By Andy Harris, Motoring and Property Editor in The Yorkshire Times.
This March, British car buyers registered almost a quarter of a million new diesel cars – an all-time high. The Society of Motor Manufacturers and Traders (SMMT) reveals why they are so popular – and the important role they can play in helping improve air quality in towns and cities, and in tackling climate change.
1. In 2016, a record 1.3 million new diesel cars were registered in the UK, up 0.6% on the previous year – a trend that’s continuing in 2017. In March, more businesses and consumers chose a new diesel car than in any other month in history, with almost quarter of a million leaving showrooms.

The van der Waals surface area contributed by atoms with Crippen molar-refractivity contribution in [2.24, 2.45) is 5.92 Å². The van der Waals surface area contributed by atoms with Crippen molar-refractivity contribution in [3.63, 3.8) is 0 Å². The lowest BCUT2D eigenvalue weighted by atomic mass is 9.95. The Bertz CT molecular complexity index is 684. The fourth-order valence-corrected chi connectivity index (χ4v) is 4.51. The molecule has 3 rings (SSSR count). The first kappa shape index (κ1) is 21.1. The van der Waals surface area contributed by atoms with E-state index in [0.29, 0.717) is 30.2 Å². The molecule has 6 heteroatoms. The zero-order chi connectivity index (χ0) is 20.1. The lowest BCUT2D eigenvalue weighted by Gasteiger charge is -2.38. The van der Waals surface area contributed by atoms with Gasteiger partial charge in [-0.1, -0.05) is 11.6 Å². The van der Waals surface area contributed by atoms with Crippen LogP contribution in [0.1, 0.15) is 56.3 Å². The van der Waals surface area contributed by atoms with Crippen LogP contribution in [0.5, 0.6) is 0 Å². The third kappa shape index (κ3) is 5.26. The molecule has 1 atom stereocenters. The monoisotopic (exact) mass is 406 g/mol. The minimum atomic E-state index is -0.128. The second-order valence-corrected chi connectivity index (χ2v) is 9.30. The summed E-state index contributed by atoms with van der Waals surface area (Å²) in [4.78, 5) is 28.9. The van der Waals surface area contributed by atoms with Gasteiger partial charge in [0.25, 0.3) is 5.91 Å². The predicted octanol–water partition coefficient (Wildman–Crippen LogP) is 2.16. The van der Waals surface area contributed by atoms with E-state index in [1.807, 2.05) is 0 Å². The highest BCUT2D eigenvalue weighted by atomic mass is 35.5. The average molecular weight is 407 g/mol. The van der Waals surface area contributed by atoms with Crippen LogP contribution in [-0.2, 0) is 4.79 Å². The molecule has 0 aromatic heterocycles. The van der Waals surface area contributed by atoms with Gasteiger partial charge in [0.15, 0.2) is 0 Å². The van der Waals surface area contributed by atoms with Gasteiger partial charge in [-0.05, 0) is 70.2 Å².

2. Diesel is critical to reducing CO2 emissions, which in turn is tackling climate change – diesel cars emit, on average, 20% lower CO2 than petrol equivalents. In fact, since 2002, diesel cars have saved 3.5 million tonnes of CO2 from going into the atmosphere.
3. Almost one in every two new cars registered in the UK is a diesel, with buyers valuing their high performance and low fuel consumption. On average, diesels use 20% less fuel than like for like petrol models, and with diesel drivers typically covering 60% more miles, lower fuel bills are essential.
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